I told Helen that we would leave as soon as it got dark. But night would not shake off the day that kept clinging to its edges. We waited. Silently. Hidden behind drawn curtains, we listened to the street noises coming through the slightly opened balcony window. Each time a car slowed down or stopped, each time footsteps tapped the pavement outside, I held my breath — wondering whether we might have waited too long.
They all explained that they had been driven by necessity to apply for this kind of job. Apparently it was one of the highest-paying jobs in New York that did not require a college education. In a way, these officers were prisoners themselves, and some of them were keenly aware that they were treading ambiguous waters. Like their predecessors, the Black overseers, they were guarding their sisters in exchange for a few bits of bread. And like the overseers, they too would discover that part of the payment for their work was their own oppression. For example, overtime was compulsory. And because of the military discipline to which they were forced to submit, failure to work overtime was punishable as insubordination. Sixteen-hour workdays, a few times a week, were never out of the ordinary for the young officers who held no seniority, and for the older ones who weren't well-liked in the top echelons of the jail hierarchy.
One evening, after lock-up, a loud question broke the silence. It came from a sister who was reading a book I had lent her.
"Angela, what does 'imperialism' mean?"
I called out, "The ruling class of one country conquers the people of another in order to rob them of their land, their resources, and to exploit their labor."
Another voice shouted, "You mean treating people in other countries the way Black people are treated here?"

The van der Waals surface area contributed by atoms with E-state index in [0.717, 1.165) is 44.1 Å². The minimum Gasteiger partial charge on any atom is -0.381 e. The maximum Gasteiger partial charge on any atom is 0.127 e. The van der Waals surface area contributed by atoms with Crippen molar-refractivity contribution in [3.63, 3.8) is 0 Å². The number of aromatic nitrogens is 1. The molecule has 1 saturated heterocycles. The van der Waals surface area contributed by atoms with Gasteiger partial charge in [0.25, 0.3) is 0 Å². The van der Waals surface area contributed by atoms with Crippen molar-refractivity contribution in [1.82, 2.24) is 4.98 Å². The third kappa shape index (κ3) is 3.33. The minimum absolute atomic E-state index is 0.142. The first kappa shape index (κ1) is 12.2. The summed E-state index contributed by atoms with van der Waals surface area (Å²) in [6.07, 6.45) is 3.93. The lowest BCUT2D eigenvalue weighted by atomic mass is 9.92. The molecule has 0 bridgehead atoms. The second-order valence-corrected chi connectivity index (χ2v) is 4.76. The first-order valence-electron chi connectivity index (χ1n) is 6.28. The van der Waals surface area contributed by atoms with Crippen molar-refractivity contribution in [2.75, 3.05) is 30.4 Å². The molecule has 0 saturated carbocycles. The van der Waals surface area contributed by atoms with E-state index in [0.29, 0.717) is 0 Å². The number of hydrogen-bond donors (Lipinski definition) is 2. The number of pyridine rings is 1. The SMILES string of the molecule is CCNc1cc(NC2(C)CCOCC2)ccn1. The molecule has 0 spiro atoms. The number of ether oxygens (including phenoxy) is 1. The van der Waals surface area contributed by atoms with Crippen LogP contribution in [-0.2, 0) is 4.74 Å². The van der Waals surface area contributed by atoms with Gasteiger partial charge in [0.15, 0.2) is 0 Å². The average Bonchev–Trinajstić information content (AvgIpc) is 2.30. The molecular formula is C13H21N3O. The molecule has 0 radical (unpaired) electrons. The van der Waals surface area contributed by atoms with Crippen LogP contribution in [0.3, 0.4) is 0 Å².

This Booker T. Washington syndrome permeated every aspect of the education I received in Birmingham. Work hard and you will be rewarded. A corollary of this principle was that the road would be harder and rockier for Black people than for their white counterparts. Our teachers warned us that we would have to steel ourselves for hard labor and more hard labor, sacrifices and more sacrifices. Only this would prove that we were serious about overcoming all the obstacles before us. It often struck me they were speaking of these obstacles as if they would always be there, part of the natural order of things, rather than the product of a system of racism, which we could eventually overturn.
It hurt to see us folding in on ourselves, using ourselves as whipping posts because we did not yet know how to struggle against the real cause of our misery.
The Communist Manifesto hit me like a bolt of lightning. I read it avidly, finding in it answers to many of the seemingly unanswerable dilemmas which had plagued me. I read it over and over again, not completely understanding every passage or every idea, but enthralled nevertheless by the possibility of a communist revolution here. I began to see the problems of Black people within the context of a large working-class movement. My ideas about Black liberation were imprecise, and I could not find the right concepts to articulate them; still, I was acquiring some understanding about how capitalism could be abolished.